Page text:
“I’m just a normal person; for me, the music’s the important thing,” Davey Johnstone says. “Not the fame or the shit that goes with it — that’s what gets you into trouble.”
The music has, indeed, always been the most important thing. Growing up in Edinburgh, Scotland, Johnstone first fell in love with the emotive style of Irish folk he describes as the kind “heard in Titanic, but much better.” A band called The Dubliners was his favorite, and by the time he was 11 he was in the front row at their concerts, admiring in particular the sound and technique of a banjo picker named Barney McKenna. Johnstone was inspired to master the instrument.
One day a few years later, serendipity: Johnstone found himself in the Sandy Bells, an Edinburgh pub, accompanying McKenna himself. Two chairs, a man and a teen, a rapt audience, “…two banjos and tons of draught Guinness,” he recalls. He held his own, receiving the affirmation he’d sought from a personal hero.
In 1967, just 15 years old and with the equivalent of $20 in his pocket, Johnstone left Scotland’s capital for England’s, alighting in London to pursue his musical dreams. His first port of call was an acquaintance named Noel Murphy, with whom he soon formed a duo and began landing paying gigs. “If you take that leap of faith,” says Johnstone, now 66, “if you believe enough in yourself, you’re gonna do it, whatever it is you do.”
By 1969, when he was 18, he was getting regular work as a session musician. The next year he joined the folk group Magna Carta, for which he added mandolin, dulcimer and sitar (it was 1969, after all) to his capabilities. Through Magna Carta he caught the attention of producer Gus Dudgeon, who signed him to play on a solo album by Bernie Taupin, better known as Elton John’s songwriting partner. Johnstone soon joined the band backing John on the seminal 1971 LP Madman Across the Water.
That record’s success prompted John to offer Johnstone a spot in his touring band. Johnstone had a hard time envisioning himself as a pop star, but sensing opportunity, he set down his banjo and strapped on an electric guitar. “It was terrifying,” he remembers, “but it all worked out.”
Did it ever: The next half-dozen years were a period of astonishing creativity and tremendous success both critical and commercial: Honky Château, Goodbye Yellow Brick Road, Caribou, Captain Fantastic and more.
By the mid-1980s, that pace had necessarily slowed, and Johnstone fell naturally into the role of John’s musical director — one of whose largest responsibilities was keeping the superstar from having to practice any more than he wanted to. He ended up hiring a surrogate to sit in on piano so the rest of the band could properly rehearse. “And all Elton had to do,” Johnstone says with a laugh, “was remember his shit.”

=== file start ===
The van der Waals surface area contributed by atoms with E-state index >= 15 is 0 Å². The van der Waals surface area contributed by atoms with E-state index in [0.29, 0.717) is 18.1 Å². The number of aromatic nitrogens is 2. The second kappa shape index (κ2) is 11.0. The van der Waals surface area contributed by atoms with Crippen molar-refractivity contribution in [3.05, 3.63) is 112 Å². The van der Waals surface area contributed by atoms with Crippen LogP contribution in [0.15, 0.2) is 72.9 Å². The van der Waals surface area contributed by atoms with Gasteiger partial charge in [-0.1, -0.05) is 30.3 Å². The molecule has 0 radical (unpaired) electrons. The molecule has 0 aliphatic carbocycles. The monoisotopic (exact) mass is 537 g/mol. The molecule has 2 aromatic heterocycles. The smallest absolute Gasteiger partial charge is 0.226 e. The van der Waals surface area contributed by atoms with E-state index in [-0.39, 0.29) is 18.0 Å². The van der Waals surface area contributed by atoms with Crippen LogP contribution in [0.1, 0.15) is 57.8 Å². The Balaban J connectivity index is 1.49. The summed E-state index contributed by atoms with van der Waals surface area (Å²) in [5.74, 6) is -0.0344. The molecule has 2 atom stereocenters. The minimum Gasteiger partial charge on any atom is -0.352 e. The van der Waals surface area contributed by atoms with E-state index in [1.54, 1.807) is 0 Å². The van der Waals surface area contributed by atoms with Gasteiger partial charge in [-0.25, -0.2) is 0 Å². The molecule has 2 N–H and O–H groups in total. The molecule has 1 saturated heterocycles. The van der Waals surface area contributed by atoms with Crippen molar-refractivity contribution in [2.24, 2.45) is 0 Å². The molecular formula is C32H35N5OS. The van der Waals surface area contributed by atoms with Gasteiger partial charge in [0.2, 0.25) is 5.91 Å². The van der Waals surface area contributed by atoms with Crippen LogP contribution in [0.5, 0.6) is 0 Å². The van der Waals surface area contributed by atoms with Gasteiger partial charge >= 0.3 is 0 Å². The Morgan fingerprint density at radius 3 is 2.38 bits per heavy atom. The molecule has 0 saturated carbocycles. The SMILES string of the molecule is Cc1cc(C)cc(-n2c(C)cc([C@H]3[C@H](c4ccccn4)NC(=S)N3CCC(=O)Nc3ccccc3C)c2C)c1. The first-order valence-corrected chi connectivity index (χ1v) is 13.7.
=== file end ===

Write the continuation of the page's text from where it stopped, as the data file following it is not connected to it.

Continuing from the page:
The guitarist’s life over the years has been that of the peripatetic musician: recording a solo album, Smiling Face, in 1973. Guesting on tracks and records by Stevie Nicks, Meat Loaf and Alice Cooper. And — lest anyone forget — playing more than 2,000 shows with Elton John.
A father of seven, Johnstone has been able to make these tours something of a family affair, bringing his wife and kids on the road from time to time — including, whenever possible, back to Edinburgh to revisit where it all began.
These days, Johnstone cuts a compelling figure with his dark glasses, blond hair to his shoulders and a sartorial sensibility that’s the very essence of rock n’ roll. He stands out in just about any crowd, but he’s a resolutely normal, humble guy, seeing no need to employ a staffer to do his shopping, for example. “I’m not a believer in sending someone up to the market,” he says. “If I don’t want to be seen, nobody will see me.” (“I do walk pretty fast,” he adds.)
The modern music business, he admits, is almost unrecognizable from the one in which he cut his six-string teeth: “I don’t get it. I’m of the school of live music — even in the studio we prefer to play in and play live. That’s where you feel the most heart.” He shakes his head. “Today’s music — and I love a lot of it — is very precise and Auto-Tuned. I like mistakes, accidents in the studio. That’s what makes life interesting.”
His favorite Elton John song? “I Guess That’s Why They Call It the Blues.” (“Unless you’re dead or stupid, you’ll get the brilliance of the passion, the feeling.”) Equally dear to his heart is the Beatles’ oddball 12-bar blues, “Why Don’t We Do It in the Road?” It was, strangely, the first song he ever jammed to with his children. Years ago, his kids were listening to Eminem’s “Lose Yourself.” Spying a teachable moment, Johnstone observed that the tempo was exactly the same as that of Paul McCartney’s shrieking ode to quick sex on the macadam. He and his kids picked up instruments, and duly rocked out. Davey Johnstone might have played the world’s top venues with one of its biggest stars — but this gig, he’s happy to say, might have been a true performance for the ages.